Have a happy: OK, it's birthday time and there's always that card thing. But what if the card contained a CD-ROM with film clips and magazine covers from the year the lucky birthday boy or girl was born?
Now what if those film clips or covers also contained ads?
Jasmine Multimedia, Van Nuys, Calif., is hoping its $9.95 CD card that features the clips-and soon, advertising-will take off. Being tested by American Greetings and Osco Drug, the CD has a drawing of Times Square complete with a virtual outdoor board and movie theater.
Inside the theater are newsreels from the year and trailers for major movies from that year. In another site is information on the magazines and songs of the year.
While the first edition has no ads, Jasmine hopes to sell the Times Square board as well as a "let's all go to the lobby" intermission ad to package goods marketers and to have the ad versions out this summer.
Missing in action: You go to the mall or Disneyland and, drat, where oh where did little Scottie or little Melanie go this time?
Gavrity Electronics's new ChildFinder may be the ultimate answer. An electronic direction finder in bright green-and-yellow packaging, it allows a parent to track a child within 1,000 feet.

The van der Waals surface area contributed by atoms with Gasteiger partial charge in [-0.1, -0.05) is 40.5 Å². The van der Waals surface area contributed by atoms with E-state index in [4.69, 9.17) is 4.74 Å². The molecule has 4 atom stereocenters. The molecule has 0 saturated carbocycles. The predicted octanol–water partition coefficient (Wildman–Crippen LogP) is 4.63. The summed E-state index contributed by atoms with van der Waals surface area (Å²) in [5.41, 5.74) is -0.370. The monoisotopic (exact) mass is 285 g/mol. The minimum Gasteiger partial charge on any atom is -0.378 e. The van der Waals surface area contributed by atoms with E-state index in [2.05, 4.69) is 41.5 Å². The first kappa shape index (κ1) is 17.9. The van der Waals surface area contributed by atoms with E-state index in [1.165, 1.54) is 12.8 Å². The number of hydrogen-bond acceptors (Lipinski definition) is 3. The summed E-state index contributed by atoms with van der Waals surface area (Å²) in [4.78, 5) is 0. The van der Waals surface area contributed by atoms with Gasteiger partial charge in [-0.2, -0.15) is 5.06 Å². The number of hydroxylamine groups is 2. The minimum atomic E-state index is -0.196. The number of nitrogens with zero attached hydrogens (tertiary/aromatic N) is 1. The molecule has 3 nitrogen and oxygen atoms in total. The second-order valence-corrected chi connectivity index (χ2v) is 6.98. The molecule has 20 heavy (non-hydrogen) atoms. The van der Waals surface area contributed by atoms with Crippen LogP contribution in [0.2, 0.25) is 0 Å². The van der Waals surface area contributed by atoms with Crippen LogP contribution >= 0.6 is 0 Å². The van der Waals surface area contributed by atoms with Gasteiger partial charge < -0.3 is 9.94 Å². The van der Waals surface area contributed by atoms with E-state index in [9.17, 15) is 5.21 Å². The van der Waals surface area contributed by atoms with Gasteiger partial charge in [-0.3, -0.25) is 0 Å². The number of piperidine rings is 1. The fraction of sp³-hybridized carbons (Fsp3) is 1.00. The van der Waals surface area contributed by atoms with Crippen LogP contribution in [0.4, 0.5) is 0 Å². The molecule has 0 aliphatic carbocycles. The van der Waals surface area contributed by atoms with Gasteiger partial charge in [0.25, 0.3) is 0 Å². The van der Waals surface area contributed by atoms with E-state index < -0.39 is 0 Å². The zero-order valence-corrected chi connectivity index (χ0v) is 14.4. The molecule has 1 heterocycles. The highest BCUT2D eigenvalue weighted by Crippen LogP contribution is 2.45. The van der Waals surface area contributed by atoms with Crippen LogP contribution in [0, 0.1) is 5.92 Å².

ChildFinder carries a $195 retail price for a finding unit and a child transmitter, with a second child unit costing $89.
Say cheese: Is the world ready for a TV set that takes snapshots? Polaroid Corp. demonstrated a device at the show that offered some interesting possibilities.
Polaroid said that in test the camera, which would raise the price of a TV about $200, was used surprisingly often by consumers.
Children who played games on their TV sets took pictures to prove their high scores, while others in the family used it to show hair styles they wanted to see duplicated.
No final production plans have been announced, but Polaroid said it is negotiating with Zenith Electronics Corp. and Thomson Consumer Electronics.
Getting smaller: Remember cellular bag phones? Now here comes the cellular pendant phone.
Motorola's StarTac phone is slightly more than 3 ounces and smaller than a cigarette pack when equipped with the smallest of its three possible batteries.
Motorola says the phone is 40% littler than its previous smallest model.
The marketer says the analog phone, which can be worn on a cord, is expected to sell at a big premium initially. And the company is planning a major advertising push.
Print ads supporting the launch broke last week in major papers with TV planned later this year from J. Walter Thompson USA, Chicago.